Part VII

Gate Mantra and the Three Stages of Ch’an Practice

Gate, Gate: If a practitioner breaks off the Discriminating Attachment to Ego and Discriminating Attachment things as Realities, he reaches the first stage of Ch’an practice. (Chu Guan in Chinese)

Why does he need to break off these two kinds of attachments? As the saying goes “Bodhisattvas are afraid of creating negative karmic forces while sentient beings fear bad consequences derived from their previous evil-doings”. Bad consequences arise from the Attachment to Ego. A selfish person only considers his own benefits in treating people or dealing with matters. He is attached to people or things beneficial to him and hateful to those detrimental to his interests. As a result, he wishes his loved-ones to live and people he dislikes to die. In a word, he is happy when everybody is under his control and follows his wishes. Otherwise, he will have evil desires and do evil things. Starting with the intention of harming others, he ends up harming himself. Thus, his karmic forces bind him to the cycle of life and death and he suffers from countless vexations. In the next reincarnation, with his deep-rooted habits not eliminated, he creates negative karmic actions again. The vicious circle keeps on moving like this. The prolonged dark nights under delusions never end. The wheel of bitterness and suffering never ceases turning around. In order to be liberated from the bitter sea of transmigration from one life to another, he must seek instructions from an enlightened master who will point him the right path to tread. He himself should also be determined to make a new start in the countless forms of existence, repent over all of his evil-doings, expiate their bad consequences and practice diligently with a pure heart. A stanza can well illustrate this point.

“How difficult it is to obtain this human existence, now I have it;

How rare it is to hear Buddhist teachings, now I hear them;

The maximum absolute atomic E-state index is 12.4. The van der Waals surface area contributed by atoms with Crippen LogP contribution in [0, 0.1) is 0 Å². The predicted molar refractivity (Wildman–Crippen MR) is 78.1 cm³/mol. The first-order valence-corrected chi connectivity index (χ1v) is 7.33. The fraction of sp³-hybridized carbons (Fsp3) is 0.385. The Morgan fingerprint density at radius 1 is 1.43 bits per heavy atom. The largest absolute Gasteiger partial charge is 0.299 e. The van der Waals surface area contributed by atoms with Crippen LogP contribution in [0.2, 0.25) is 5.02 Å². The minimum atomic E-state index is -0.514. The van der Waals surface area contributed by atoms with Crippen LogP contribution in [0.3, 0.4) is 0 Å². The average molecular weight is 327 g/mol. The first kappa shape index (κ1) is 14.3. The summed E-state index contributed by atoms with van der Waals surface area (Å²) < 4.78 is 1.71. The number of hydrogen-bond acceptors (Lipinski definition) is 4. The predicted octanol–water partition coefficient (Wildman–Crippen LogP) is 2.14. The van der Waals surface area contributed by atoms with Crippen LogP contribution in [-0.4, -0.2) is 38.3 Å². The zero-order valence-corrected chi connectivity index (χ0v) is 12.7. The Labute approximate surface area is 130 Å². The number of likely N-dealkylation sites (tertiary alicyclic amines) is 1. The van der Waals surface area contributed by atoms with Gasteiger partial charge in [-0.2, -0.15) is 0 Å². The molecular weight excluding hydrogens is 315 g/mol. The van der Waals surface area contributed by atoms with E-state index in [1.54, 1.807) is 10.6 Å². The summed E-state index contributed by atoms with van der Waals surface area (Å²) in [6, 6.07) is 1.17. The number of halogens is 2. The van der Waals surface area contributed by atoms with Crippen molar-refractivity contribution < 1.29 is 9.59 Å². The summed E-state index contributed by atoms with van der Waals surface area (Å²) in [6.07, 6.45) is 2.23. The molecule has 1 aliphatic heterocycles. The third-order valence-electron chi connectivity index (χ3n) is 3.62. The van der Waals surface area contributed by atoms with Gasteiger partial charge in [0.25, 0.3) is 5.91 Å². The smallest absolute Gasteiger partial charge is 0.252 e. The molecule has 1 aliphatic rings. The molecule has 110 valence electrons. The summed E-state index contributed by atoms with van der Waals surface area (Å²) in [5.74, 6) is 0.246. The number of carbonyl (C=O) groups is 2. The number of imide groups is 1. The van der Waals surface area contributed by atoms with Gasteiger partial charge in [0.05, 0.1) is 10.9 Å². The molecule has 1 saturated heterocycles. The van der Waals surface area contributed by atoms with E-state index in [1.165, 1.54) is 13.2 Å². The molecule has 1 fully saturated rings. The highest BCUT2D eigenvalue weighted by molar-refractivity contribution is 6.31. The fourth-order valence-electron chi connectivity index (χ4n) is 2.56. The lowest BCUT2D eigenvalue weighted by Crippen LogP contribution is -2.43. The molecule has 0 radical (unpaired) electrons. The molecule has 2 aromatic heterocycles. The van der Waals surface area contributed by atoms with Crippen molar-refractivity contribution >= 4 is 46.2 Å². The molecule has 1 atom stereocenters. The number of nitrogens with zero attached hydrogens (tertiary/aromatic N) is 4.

If I don’t make strenuous efforts to be delivered from the sea of life and death

in this single life time,

How can I expect to accomplish my goal in another reincarnation?”

Example: The case of the Sixth Patriarch to give Dharma teachings to Chen Hui Ming.

After Hui Neng got the Robe and Dharma from the Fifth Patriarch, he headed South for many days. Several hundred men were in pursuit of him with the intention of robbing him of his robe and begging-bowl. One of the pursuers, whose lay-name was Chen Hui Ming, was about to overtake Hui Neng. Hui Neng threw the robe and begging-bowl on a rock and said: ”This robe is nothing but a symbol. What’s the use of taking it away by force?” Hui Ming couldn’t pick them up from the rock (The author’s comment: Dharma protectors made it impossible for Hui Ming to do so). So he shouted: “Lay brother, I come for the Dharma, not for the robe.” (The author’s comment: Not able to get the robe and begging bowl from the rock, Hui Ming was subjugated and sought instruction from Hui Neng). Hui Neng said: “Since your object of coming is for the Dharma, refrain from thinking of anything and keep your mind blank. I’ll teach you.” (The author’s comment: The Diamond Sutra says: “How well Tathagatha protects and thinks of Bodhisattvas.”12 If practitioner has scattered thoughts when BuddhasEnergy Current are conferred upon him, his self-nature will be veiled. Therefore, Hui Neng reminded him to cut off all mundane cares so as to experience BuddhasEnergy Current). Hui Ming had done this for a considerable time (The author’s comment: During this time, Hui Neng was blessing him). Hui Neng said: “When you are thinking of neither good nor evil, what is, at that particular moment, venerable sir, your real nature?” (The author’s comment: The Diamond Sutra says: “How well Tathagata thinks of and protects Bodhisattvas.” When Hui Neng saw Hui Ming had eliminated consciousness and the light of wisdom illuminated, he took that opportunity to instruct him.) As soon as Hui Ming heard this, he at once became enlightened. (The author’s comment: Although Hui Ming felt his heart opened and the internal light illuminated, he didn’t understand the esoteric meaning of this state. Upon hearing this instruction, he became enlightened.) He further asked: “Apart from those esoteric sayings or ideas handed down by the patriarchs from generation to generation, are there any other esoteric teachings?” Hui Neng replied: “What I can tell you is not esoteric. If you turn your light inwardly, you can find what is esoteric within you.”13 (The author’s comment: The Message from the West cannot be explained by words nor understood through pondering. Practitioners can gradually discover the truth through relying on wisdom derived from practice. Even though a master’s power of blessings can initiate them to a higher stage, their practice is the essential element for success. This is why there is one saying in the Ch’an school “One still needs to carry on his practice even after he is enlightened.”)

With the powerful blessing of the Hui Neng, Hui Ming’s heart opened and the light of enlightenment illuminated. This state shows that his Buddha-nature begins to develop. It is also the beginning stage of realizing the Essence of Mind. This internal insight is the pure consciousness independent of discrimination of things. The light of enlightenment is pure form or phenomenon. It’s the state a practitioner reaches in the first stage of Ch’an practice. The so-called Enlightenment referred in this state is different from the understanding through pondering.